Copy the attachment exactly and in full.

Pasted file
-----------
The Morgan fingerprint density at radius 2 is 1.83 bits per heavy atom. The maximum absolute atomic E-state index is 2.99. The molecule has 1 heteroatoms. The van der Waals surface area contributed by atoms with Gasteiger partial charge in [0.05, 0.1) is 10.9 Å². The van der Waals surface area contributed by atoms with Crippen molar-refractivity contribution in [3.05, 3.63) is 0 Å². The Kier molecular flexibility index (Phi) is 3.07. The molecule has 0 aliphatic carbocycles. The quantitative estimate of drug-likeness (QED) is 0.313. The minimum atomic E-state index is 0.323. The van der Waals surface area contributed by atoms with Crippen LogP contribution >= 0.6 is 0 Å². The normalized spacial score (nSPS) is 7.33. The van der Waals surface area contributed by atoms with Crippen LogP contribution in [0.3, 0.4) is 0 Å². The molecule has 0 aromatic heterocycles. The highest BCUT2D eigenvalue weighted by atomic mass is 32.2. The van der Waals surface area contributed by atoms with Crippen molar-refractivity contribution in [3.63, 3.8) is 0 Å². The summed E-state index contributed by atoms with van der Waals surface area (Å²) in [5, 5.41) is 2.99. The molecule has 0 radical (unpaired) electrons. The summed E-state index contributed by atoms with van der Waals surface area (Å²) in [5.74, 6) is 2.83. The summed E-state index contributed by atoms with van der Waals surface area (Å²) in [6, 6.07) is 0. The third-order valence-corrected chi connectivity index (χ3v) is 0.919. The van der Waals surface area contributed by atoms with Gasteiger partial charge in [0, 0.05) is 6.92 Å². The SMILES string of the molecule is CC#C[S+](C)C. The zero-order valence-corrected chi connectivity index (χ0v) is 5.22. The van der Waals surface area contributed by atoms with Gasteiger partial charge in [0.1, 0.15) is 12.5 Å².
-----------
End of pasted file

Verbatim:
The Morgan fingerprint density at radius 2 is 1.83 bits per heavy atom. The maximum absolute atomic E-state index is 2.99. The molecule has 1 heteroatoms. The van der Waals surface area contributed by atoms with Gasteiger partial charge in [0.05, 0.1) is 10.9 Å². The van der Waals surface area contributed by atoms with Crippen molar-refractivity contribution in [3.05, 3.63) is 0 Å². The Kier molecular flexibility index (Phi) is 3.07. The molecule has 0 aliphatic carbocycles. The quantitative estimate of drug-likeness (QED) is 0.313. The minimum atomic E-state index is 0.323. The van der Waals surface area contributed by atoms with Crippen LogP contribution >= 0.6 is 0 Å². The normalized spacial score (nSPS) is 7.33. The van der Waals surface area contributed by atoms with Crippen LogP contribution in [0.3, 0.4) is 0 Å². The molecule has 0 aromatic heterocycles. The highest BCUT2D eigenvalue weighted by atomic mass is 32.2. The van der Waals surface area contributed by atoms with Crippen molar-refractivity contribution in [3.63, 3.8) is 0 Å². The summed E-state index contributed by atoms with van der Waals surface area (Å²) in [5, 5.41) is 2.99. The molecule has 0 radical (unpaired) electrons. The summed E-state index contributed by atoms with van der Waals surface area (Å²) in [5.74, 6) is 2.83. The summed E-state index contributed by atoms with van der Waals surface area (Å²) in [6, 6.07) is 0. The third-order valence-corrected chi connectivity index (χ3v) is 0.919. The van der Waals surface area contributed by atoms with Gasteiger partial charge in [0, 0.05) is 6.92 Å². The SMILES string of the molecule is CC#C[S+](C)C. The zero-order valence-corrected chi connectivity index (χ0v) is 5.22. The van der Waals surface area contributed by atoms with Gasteiger partial charge in [0.1, 0.15) is 12.5 Å².